Then, I grew up.
I became aware that the Craviottos weren’t like any other family I saw on television, in the movies, or in the living rooms and backyards of my friends. In my teens, as my body started to feel uncomfortable with its new changes, so too did my perceptions of my family begin to grow less certain. Who were we? The only places that had salsa on the table, frijoles on the plates, enchiladas, tamales, and the sound of a language that made me feel l was home were Mexican restaurants. And for some reason, we never went to “those” kind of restaurants. Not if my father had anything to say about it.
Sometimes you get so busy growing up you forget to ask questions. Or maybe you just get the message as a kid that some things are okay to ask, and other things are off limits. We were Italian and that was okay to talk about. We were also French Basque and that was also fine to discuss. My mother’s family was Scotch/Irish and that was certainly no secret. But I never asked my father why his parents spoke Spanish, or why it embarrassed him so much. When our town celebrated Old Spanish Days Fiesta every August, commemorating its Spanish/Mexican early beginnings and my dad never participated, never wanted to dress up in Spanish costumes, or go down to El Mercado De La Guera to have Mexican food, I never wanted to know why. We went to Hawaii instead of El Mercado, or to Sea World, Yosemite, or even Bass Lake instead of La Noches de Ronda, or the Mission steps for La Fiesta Pequena. Dad wanted nothing to do with the celebration of anything Spanish, anything Mexican, and I never questioned or asked him why.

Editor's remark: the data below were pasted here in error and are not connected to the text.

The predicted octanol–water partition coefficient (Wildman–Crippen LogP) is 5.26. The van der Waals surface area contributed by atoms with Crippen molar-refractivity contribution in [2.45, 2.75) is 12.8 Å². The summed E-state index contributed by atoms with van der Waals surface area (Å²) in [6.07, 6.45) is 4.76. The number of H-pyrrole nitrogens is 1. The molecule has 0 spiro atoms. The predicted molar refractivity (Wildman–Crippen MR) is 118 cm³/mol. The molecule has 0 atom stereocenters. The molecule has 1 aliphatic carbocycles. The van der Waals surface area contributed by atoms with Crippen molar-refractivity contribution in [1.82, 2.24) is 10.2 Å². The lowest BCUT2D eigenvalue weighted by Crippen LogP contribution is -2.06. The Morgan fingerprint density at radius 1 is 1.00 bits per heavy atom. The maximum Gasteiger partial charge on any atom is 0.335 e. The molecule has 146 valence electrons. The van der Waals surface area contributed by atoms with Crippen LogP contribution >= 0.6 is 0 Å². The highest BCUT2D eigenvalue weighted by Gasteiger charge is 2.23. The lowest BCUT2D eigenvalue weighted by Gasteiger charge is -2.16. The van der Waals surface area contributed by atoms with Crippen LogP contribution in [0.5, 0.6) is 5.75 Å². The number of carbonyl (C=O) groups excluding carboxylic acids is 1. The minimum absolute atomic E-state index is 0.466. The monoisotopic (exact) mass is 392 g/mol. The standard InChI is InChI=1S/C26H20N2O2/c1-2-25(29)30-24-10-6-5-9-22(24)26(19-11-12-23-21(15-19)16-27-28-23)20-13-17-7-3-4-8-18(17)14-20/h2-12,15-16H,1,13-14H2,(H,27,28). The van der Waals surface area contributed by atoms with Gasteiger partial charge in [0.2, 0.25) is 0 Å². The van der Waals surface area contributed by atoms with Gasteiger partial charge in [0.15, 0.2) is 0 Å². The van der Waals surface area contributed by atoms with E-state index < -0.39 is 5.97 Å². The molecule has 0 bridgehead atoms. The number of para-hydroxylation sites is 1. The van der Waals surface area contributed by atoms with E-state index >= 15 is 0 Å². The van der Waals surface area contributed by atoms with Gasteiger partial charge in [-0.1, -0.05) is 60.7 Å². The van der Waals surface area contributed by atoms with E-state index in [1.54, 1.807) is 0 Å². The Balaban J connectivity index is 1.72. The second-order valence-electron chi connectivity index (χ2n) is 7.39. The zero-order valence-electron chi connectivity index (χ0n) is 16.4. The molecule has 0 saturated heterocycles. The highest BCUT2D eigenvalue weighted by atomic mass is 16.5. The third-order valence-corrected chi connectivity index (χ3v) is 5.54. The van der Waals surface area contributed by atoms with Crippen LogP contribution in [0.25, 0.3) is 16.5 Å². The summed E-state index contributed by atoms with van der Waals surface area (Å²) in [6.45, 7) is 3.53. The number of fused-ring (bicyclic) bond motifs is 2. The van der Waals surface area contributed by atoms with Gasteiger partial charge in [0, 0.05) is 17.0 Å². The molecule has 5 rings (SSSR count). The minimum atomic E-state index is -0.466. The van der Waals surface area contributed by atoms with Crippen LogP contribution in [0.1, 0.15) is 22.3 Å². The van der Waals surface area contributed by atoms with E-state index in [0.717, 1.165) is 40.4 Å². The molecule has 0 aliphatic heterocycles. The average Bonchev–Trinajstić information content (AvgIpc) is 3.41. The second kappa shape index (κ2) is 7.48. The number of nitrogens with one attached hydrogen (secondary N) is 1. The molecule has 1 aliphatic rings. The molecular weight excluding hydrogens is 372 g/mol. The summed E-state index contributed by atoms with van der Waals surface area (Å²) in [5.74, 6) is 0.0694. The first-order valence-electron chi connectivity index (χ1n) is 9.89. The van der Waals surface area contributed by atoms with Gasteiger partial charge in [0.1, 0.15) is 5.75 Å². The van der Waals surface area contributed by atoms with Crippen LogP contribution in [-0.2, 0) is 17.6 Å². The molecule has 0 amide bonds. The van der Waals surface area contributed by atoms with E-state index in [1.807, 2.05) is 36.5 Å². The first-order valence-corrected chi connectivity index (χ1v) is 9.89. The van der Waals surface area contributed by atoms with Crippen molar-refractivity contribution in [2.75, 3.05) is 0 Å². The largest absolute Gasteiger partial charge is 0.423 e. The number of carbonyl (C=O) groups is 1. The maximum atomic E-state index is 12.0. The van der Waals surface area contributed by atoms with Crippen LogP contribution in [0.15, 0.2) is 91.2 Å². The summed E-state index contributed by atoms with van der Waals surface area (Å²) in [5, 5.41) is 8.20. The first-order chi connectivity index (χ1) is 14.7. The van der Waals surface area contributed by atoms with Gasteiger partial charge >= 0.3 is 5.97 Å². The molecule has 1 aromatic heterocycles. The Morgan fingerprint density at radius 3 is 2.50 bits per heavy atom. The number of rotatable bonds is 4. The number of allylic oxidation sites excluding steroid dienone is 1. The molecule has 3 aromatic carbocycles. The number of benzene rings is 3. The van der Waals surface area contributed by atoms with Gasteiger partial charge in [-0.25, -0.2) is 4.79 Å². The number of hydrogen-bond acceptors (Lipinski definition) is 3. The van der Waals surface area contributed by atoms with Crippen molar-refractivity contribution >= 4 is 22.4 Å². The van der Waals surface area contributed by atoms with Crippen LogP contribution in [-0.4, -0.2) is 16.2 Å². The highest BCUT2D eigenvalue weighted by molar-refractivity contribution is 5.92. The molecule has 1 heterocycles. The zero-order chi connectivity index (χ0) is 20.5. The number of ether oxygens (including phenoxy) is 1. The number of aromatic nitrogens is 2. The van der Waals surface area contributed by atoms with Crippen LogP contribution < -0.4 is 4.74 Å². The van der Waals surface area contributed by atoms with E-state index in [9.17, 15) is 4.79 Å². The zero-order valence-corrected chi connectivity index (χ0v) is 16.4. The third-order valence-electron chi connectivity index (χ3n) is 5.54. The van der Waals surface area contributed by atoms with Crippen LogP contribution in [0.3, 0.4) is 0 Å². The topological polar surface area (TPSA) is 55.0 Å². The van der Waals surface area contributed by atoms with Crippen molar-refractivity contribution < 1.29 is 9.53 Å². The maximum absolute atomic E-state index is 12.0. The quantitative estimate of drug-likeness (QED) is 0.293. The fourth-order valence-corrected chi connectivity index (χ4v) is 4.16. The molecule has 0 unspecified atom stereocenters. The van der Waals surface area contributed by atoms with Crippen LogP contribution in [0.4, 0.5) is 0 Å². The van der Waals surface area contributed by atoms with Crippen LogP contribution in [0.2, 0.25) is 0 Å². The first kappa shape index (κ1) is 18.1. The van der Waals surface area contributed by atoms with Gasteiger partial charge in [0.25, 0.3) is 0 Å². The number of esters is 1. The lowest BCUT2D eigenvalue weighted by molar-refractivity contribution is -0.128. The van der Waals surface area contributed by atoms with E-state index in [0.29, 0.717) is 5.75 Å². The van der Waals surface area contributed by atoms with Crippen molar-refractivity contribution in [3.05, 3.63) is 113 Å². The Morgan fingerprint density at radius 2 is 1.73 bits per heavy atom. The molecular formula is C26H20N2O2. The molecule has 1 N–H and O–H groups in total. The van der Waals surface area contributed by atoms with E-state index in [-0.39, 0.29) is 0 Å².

We were an old-time Santa Barbara family that had lived in that one small coastal California town for generations. “Everybody back in the old days in Santa Barbara spoke Spanish,” my father once admitted. End of story. That was a good enough explanation, I thought. It made sense to me: why look any deeper?
And I didn’t.
Unraveling the Past